Prior to my work in education, I practiced law for almost 20 years in Philadelphia. So I am almost as old as Joe Bard who answered questions yesterday about rural schools.
I have a few questions regarding who will benefit from vouchers.
1. How much will the vouchers be for, and how does that compare to typical private school tuition rates?
2. If a child is already in private school, can the parents still get vouchers? If so, aren't these just private school subsidies?
Hi Lauren -
1. The amount of the voucher will depend upon the state subsidy that is paid to the school district that they student would be leaving or that the student lives in if they are not already attending public school. I have heard a figure of about $7000 quoted.
I believe that tuition at private schools like Shipley, Friends Central, etc. is in the mid 20's. The Westtown School, where Senator Williams was fortunate enough to go, charges $43,000 per year for a boarding student to attend.
The amount of the vouchers makes them a feasible means of attending parochial schools - their tuition is in that ballpark. We expect to see very few students attending private schools using an SB1 voucher.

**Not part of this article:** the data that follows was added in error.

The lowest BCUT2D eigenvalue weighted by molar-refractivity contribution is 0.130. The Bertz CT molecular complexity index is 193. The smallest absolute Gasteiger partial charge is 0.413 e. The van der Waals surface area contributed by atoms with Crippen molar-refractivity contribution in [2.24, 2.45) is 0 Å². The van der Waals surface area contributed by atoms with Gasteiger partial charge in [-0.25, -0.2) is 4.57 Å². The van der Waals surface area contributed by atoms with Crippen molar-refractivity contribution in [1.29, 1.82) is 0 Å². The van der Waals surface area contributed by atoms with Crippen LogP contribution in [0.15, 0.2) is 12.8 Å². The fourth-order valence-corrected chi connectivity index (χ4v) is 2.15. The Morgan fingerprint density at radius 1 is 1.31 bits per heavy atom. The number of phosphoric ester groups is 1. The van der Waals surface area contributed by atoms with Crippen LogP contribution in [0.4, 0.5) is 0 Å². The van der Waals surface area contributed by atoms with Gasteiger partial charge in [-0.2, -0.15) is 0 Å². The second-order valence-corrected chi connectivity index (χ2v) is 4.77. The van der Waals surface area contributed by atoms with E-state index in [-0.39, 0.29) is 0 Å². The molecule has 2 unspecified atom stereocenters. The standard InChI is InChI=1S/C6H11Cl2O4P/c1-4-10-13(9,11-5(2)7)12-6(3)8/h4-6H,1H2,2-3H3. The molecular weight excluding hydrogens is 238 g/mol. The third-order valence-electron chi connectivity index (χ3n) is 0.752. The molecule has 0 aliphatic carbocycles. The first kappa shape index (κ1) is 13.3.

2. With the amendment that was added when SB1 came out of the Senate Appropriations Committee SB1 will ultimately pay private/parochial school tuition for any student whose family income is less than around 64,000, regardless of whether the student has ever set foot in a public school and regardless of whether they live in the best performing school districts in the state.
You are correct that these are private/parochial school subsidies.
Thank you for this opportunity. Needless to say, a significant volume of information is available on SB1 from all sides of the issue. As an advocate, teacher, and school board member in opposition to SB1, one item I've not heard or read much about lately is the Constitutional issue. Under the Pennsylvania State Constitution, “No money raised for the support of the public schools of the Commonwealth shall be appropriated to or used for the support of any sectarian school.” I've not witnessed much more discussion about that. How are propents of SB1 planning on working around that?